Fluidity characterization of the liquid crystal structures in embryoid bodies derived from H9 and induced iPS DF19-9-7T using the pressure application and release approach. The structures exhibited elongation after pressure application (a). The birefringent complex structures were spread and flattened (c) compared to the structures prior to pressure application (b) in the same view. This change in width was insignificant (d). Time elapse images of the birefringent tubular structure before (e) and after pressure application (fk) documents the structural distortion and recovery. Higher magnification images of liquid crystal tube recovery and quantifications of width distortion and recovery in several different tubules are shown (l and m, respectively). Statistical significance of tubule width changes in T2T7 of panel m references time point 1 (T1) of respective color-coded tubules P1P4. *p < 0.05 and **p < 0.01 in panel m. Scale bars 300 μm in (a); 60 μm in b and c; 120 μm in ek

Liquid crystal characteristics confirmed in EB structures during temperature phase transition experiments

The droplet and tubular liquid crystals (D/T-LC) identified in differentiated EB spheres have thus far exhibited the birefringence and pressure recovery characteristics typical of true liquid crystals. Here we demonstrate that the birefringent D/T-LC structures also conform to the temperature-sensitive phase transitional properties typical of liquid crystals.

Using temperature alternations generated by a thermo-stage, we show that D/T-LC structures phase transition from liquid crystal status to isotropic status when the temperature is increased to 43 °C. This process is partially reversible when ambient temperature is restored. This transition is seen as disappearing birefringence with temperature increase (Fig. 4a–g) and partial birefringence recovery (Fig. 4h, i). This effect is dramatic and quantifiable in Fig. 4j. A higher magnification of the D/T-LC structures before and after temperature-transition is shown to demonstrate the incomplete recovery of liquid crystal structure (Fig. 4k, l). Quantification of birefringent structures show that recovery from the isotropic state results in significant smaller Maltese crosses (Fig. 4m). Evenly distributed fragments of birefringent droplet were also documented in these post-temperature change EB (indicated by arrow heads).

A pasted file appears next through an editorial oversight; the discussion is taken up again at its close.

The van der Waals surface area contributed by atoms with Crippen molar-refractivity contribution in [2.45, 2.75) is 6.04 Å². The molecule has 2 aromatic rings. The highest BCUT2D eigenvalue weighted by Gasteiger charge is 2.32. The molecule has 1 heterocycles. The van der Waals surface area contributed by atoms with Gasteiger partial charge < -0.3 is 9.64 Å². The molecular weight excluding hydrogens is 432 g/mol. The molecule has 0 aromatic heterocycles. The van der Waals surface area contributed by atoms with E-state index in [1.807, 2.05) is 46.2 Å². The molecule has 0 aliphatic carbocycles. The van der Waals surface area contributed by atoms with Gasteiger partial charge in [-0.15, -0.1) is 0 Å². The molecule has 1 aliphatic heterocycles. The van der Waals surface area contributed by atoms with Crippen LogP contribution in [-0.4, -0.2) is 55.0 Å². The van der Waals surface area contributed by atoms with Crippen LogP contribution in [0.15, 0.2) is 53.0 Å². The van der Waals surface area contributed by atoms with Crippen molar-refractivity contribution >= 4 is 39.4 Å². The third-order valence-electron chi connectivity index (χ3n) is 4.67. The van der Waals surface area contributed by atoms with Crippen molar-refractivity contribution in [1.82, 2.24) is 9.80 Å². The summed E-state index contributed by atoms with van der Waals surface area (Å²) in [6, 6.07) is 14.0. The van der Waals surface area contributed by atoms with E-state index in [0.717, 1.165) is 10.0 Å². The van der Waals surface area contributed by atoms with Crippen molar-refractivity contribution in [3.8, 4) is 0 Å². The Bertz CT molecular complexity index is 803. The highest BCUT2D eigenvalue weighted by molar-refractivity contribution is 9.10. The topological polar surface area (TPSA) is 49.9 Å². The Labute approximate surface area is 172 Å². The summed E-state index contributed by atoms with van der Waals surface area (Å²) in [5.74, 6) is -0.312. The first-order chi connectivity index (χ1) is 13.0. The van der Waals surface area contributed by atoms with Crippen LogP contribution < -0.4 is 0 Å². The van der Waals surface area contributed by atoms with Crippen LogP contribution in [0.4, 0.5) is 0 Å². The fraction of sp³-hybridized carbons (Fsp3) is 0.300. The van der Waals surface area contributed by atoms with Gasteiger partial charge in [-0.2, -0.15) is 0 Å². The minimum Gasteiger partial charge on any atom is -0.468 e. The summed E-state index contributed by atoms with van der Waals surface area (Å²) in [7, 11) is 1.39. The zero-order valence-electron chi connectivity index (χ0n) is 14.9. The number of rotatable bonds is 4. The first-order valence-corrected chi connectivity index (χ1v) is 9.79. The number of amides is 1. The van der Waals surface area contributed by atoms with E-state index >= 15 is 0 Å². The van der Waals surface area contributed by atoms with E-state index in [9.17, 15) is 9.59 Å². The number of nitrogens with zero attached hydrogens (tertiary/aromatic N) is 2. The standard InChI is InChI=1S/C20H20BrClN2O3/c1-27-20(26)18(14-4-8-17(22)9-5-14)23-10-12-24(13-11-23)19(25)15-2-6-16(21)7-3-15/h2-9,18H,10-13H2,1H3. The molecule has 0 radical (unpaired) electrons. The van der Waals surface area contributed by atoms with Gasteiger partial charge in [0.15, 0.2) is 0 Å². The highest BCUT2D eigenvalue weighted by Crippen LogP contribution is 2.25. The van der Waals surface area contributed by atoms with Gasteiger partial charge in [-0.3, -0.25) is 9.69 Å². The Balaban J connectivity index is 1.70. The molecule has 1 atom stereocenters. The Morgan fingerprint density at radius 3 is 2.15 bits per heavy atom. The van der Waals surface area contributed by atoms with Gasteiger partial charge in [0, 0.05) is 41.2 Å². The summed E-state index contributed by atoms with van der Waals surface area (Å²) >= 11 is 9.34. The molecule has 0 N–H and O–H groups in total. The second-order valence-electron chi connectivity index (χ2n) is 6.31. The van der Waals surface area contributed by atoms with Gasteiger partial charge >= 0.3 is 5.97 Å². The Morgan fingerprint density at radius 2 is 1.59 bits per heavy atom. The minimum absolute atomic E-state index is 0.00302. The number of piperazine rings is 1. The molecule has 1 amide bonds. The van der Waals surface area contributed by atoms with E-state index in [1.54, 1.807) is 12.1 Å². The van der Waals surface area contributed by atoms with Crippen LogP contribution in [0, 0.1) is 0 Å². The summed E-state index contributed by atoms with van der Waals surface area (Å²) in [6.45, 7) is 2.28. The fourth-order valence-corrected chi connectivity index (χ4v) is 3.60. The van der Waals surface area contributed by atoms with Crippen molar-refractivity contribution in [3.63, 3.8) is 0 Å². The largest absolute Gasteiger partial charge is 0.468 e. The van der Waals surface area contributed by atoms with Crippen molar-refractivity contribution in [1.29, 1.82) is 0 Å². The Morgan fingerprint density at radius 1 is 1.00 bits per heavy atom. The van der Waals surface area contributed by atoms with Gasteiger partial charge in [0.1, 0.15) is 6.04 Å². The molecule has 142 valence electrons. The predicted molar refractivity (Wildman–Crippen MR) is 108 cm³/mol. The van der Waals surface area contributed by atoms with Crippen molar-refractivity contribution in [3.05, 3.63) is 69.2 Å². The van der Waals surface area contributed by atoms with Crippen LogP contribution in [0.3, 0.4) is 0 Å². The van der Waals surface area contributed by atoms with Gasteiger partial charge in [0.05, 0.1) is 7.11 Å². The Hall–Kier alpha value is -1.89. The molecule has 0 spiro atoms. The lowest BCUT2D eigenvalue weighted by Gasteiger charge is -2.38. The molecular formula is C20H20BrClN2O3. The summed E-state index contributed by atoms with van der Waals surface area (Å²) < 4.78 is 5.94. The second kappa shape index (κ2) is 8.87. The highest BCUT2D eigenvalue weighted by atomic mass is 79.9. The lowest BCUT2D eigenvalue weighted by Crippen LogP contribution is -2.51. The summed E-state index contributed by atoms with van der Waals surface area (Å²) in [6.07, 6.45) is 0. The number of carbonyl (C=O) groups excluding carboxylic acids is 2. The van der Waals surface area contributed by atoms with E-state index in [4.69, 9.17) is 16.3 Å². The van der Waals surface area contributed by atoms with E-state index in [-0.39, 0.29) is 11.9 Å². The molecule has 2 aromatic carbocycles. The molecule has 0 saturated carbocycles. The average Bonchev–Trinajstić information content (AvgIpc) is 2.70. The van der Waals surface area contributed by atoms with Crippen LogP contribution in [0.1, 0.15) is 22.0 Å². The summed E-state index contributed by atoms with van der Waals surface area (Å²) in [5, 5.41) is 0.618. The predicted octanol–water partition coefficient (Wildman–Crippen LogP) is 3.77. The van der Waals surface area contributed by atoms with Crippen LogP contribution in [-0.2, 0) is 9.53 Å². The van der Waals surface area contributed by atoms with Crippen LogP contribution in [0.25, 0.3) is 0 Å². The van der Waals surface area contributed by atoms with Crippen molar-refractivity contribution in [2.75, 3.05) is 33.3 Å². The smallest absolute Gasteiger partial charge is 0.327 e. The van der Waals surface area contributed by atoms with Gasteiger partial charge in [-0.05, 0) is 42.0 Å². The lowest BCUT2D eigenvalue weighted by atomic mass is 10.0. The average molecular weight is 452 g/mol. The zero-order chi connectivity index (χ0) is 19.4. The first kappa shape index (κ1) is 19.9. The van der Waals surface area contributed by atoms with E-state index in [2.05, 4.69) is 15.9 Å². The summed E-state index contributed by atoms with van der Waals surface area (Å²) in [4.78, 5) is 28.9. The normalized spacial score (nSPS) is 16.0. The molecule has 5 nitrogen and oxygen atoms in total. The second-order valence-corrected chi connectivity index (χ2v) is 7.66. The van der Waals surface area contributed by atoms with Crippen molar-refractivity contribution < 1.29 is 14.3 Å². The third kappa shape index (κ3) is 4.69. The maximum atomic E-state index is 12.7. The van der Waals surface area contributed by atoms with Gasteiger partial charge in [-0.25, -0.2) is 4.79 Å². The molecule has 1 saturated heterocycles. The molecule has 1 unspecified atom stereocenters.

Fig. 4

Time-lapse recordings of temperature dependent phase transition of embryoid body birefringent liquid crystals. Birefringence of liquid crystals distributed in the embryoid body is lost as the crystals assume isotropic status with temperature increase to 43 °C (af). There is incomplete recovery of the birefringent structure as the thermostage resumed room temperature (h, i). This change in birefringence following temperature change and time progression is quantifiable (j). There are no significant differences among birefringence density of T1–T3, but extremely significant difference in T4–T13 based on references T1. Magnifications of the liquid–crystal structures before and after temperature transition highlight the incomplete resumption of the original structure (k, l, respectively). The decrease in size of EB liquid crystal structures is quantified by the significantly smaller diameters Maltese’s cross (D1 before and D1 after, p = 0.000003; D2 before and D2 after, p = 0.000001) and tubular structures (W1 before and W1 after, p = 0.000083; W2 before and W1 after, p = 0.003474) is quantified (M). *p < 0.05 and **p < 0.01 in j. Scale bars are 300 μm in (ai); 100 μm in (k, l)